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Despite these specific boons, all three institutions operate their finances on a month-to-month basis, depending heavily on Providence. In the meantime, the core infrastructure — put in place decades ago — is crumbling.

Although brick and mortar do not last forever and these centers will indeed require serious investment soon, their collective work has contributed to an ever-expanding space in Lebanese society for the dignity and acceptance of those who were once marginalized and cast out — in particular, the deaf and the mentally ill.

For that space to continue to grow and consolidate, these institutions seek out more outside support.

Where once deaf babies were kept at home and neglected, now confident youth are able to emerge as active participants in society. Where once the mentally ill were cast out, now they can begin to find a place and contribute through workshops and community engagement.

Back in the lobby of the Father Roberts Institute for Deaf Children, Wadad Bou Dagher-Kharrat glances at her watch and cranes her neck. The children are unusually late showing up.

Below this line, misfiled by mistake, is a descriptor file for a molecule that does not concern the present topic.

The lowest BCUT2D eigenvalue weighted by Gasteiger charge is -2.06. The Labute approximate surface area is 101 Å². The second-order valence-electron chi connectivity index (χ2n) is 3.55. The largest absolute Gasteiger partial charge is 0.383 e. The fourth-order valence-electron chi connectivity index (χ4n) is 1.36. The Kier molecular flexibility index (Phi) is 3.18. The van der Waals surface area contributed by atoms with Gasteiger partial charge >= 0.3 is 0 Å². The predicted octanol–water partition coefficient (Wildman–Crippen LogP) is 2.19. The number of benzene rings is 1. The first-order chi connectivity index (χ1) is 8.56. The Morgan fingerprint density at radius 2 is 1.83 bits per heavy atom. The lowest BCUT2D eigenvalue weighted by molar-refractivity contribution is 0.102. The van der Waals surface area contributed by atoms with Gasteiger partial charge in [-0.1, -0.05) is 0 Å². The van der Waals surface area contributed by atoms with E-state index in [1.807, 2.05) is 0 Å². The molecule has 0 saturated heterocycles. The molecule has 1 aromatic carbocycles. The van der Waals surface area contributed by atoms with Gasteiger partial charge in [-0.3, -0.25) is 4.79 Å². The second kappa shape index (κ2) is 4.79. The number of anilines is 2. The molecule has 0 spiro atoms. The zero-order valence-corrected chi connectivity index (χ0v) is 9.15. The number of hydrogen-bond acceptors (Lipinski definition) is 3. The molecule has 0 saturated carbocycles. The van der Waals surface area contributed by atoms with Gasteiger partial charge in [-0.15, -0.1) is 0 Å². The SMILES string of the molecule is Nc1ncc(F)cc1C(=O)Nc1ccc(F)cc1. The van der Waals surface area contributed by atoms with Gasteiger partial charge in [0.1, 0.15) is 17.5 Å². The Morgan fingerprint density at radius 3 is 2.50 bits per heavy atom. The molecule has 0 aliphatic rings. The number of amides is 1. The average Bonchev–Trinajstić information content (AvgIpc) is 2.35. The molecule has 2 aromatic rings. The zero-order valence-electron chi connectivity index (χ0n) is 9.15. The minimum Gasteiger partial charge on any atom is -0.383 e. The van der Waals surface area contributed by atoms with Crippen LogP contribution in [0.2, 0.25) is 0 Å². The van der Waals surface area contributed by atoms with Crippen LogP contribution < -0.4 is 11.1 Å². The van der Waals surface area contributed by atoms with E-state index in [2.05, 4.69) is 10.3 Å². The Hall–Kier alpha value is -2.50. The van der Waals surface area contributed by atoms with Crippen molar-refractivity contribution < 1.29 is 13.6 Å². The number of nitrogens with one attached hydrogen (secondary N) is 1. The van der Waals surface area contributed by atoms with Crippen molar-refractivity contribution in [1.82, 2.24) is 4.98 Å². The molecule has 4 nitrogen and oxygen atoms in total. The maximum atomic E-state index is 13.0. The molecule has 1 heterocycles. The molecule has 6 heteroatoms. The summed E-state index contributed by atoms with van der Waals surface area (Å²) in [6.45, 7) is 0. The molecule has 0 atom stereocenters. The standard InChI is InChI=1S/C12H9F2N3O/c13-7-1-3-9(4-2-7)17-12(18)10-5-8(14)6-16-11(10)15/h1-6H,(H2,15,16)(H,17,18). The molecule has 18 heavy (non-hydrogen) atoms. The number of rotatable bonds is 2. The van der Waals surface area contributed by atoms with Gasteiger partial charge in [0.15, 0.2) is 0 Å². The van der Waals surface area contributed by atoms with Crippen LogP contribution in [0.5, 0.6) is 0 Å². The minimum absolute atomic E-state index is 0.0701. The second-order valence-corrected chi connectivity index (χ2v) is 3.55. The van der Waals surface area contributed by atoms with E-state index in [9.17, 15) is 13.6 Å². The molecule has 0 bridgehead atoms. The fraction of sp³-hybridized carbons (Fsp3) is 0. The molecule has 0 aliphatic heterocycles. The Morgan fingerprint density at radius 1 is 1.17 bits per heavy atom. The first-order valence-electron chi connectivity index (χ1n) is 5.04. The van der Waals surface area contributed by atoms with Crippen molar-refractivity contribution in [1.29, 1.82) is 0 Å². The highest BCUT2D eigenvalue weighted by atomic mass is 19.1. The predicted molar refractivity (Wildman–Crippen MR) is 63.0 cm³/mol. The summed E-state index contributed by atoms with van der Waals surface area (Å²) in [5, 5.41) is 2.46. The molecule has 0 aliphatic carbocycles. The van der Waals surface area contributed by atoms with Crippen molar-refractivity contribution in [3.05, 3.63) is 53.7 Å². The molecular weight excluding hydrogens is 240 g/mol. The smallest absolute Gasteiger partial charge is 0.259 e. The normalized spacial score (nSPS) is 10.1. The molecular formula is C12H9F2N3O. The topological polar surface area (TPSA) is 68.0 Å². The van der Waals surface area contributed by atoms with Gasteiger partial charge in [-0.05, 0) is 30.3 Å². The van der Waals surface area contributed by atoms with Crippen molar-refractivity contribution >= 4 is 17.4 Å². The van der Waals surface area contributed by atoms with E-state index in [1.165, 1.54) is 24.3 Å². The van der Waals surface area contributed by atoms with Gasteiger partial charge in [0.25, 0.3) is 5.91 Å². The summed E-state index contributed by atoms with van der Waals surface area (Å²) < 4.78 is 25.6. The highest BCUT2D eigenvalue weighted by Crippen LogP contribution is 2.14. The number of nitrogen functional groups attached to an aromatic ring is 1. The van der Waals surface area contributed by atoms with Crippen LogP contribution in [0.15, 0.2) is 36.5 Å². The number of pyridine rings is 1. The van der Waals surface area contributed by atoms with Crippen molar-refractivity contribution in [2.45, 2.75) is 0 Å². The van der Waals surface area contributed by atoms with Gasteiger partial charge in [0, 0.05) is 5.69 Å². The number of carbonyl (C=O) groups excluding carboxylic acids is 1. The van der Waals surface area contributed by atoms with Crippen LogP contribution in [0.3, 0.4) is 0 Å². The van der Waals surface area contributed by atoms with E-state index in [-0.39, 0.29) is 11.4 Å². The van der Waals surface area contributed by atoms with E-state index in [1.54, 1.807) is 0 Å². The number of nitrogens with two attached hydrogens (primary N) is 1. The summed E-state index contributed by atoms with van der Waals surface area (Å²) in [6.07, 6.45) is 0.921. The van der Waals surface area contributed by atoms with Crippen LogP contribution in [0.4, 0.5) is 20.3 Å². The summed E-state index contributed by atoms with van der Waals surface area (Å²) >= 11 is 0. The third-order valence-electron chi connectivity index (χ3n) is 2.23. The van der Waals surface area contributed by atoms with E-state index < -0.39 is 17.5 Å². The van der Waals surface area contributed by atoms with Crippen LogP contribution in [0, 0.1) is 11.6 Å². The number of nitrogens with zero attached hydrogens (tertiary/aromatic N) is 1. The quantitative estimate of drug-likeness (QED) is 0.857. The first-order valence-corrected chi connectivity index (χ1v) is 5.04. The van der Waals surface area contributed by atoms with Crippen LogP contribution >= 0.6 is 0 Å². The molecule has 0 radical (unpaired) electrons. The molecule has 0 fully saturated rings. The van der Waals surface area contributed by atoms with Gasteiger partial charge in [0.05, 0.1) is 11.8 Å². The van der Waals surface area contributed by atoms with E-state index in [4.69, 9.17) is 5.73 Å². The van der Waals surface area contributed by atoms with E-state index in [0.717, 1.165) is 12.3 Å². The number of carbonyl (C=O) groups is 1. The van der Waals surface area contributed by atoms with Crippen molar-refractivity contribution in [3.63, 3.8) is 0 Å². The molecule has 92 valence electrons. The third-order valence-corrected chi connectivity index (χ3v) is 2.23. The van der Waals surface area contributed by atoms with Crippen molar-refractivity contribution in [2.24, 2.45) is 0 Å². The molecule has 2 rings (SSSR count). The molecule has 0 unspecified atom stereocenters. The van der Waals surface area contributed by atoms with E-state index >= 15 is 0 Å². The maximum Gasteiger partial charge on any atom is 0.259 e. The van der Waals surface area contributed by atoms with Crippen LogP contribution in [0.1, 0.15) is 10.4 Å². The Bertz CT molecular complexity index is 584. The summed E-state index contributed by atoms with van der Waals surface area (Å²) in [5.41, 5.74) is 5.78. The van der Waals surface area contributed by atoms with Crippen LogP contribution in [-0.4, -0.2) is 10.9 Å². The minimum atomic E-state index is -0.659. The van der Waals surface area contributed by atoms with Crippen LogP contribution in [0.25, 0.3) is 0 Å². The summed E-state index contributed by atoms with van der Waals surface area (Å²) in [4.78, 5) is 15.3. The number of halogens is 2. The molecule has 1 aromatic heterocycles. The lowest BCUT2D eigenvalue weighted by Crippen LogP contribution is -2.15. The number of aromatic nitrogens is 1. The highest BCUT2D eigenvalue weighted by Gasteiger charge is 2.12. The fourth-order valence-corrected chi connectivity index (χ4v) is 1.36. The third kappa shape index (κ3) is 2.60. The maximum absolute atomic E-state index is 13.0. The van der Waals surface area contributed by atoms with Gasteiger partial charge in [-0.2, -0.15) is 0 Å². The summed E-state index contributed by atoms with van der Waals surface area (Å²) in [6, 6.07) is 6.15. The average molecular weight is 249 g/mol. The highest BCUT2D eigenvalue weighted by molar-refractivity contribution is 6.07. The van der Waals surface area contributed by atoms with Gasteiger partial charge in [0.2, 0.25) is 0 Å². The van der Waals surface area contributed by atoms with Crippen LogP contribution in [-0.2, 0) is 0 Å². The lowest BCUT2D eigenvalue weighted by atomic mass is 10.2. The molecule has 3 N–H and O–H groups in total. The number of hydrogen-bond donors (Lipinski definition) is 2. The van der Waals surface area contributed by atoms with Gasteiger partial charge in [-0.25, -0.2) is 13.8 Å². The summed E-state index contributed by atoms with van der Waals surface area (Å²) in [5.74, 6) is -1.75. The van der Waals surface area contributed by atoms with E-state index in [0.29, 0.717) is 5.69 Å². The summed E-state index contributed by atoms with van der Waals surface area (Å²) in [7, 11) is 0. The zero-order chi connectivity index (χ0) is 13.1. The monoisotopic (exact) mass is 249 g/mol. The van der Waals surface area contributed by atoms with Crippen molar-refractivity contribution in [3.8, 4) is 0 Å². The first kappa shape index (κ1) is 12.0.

The noise emanating from the schoolyard explains why.

As it is the last day of the school year, class has been canceled and replaced by a full day of activities. Angie and Karl spent the morning planting seeds at the nearby park, followed by sport and games. Once they returned to the school grounds, traditional Lebanese flatbread sandwiches — called saj, after the frying pan used to make them — awaited them with a choice of water or soda.

Once all the children were seated and nibbling on their sandwiches, bongo drums made an unexpected appearance. The subdued contentment of some 30 hungry children snacking quickly gave way to an impromptu session of dabke dancing in the yard. Even the lunch lady joined in, waving her rolling pin over her head, to the delight of the children.

All that activity explains the flush on the twin’s cheeks when they finally burst through the lobby double doors to join their waiting mother.

“Here at the school, they’ve taught our kids how to assert themselves,” says Mrs. Dagher-Kharrat. “They know how to manage their lives, how to take initiative. They don’t feel different. They are not trapped by their difference.”

Karl wants to be a football player when he grows up. Angie wants to be a dermatologist. But for now, they hug their mom and arch their necks to look up at her as she speaks. Each twin has learned to use a combination of lip reading and deciphering the sound they receive from their cochlear implants to understand what their mom says as she speaks.

“It’s summertime!” she announces with a large grin.

The twins cheer and the family makes its way to the car — and to two whole months of school-free summer.

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A regular contributor to ONE, Don Duncan has covered the Middle East and Africa for The Wall Street Journal, The Guardian, The New York Times and Agence France Presse.



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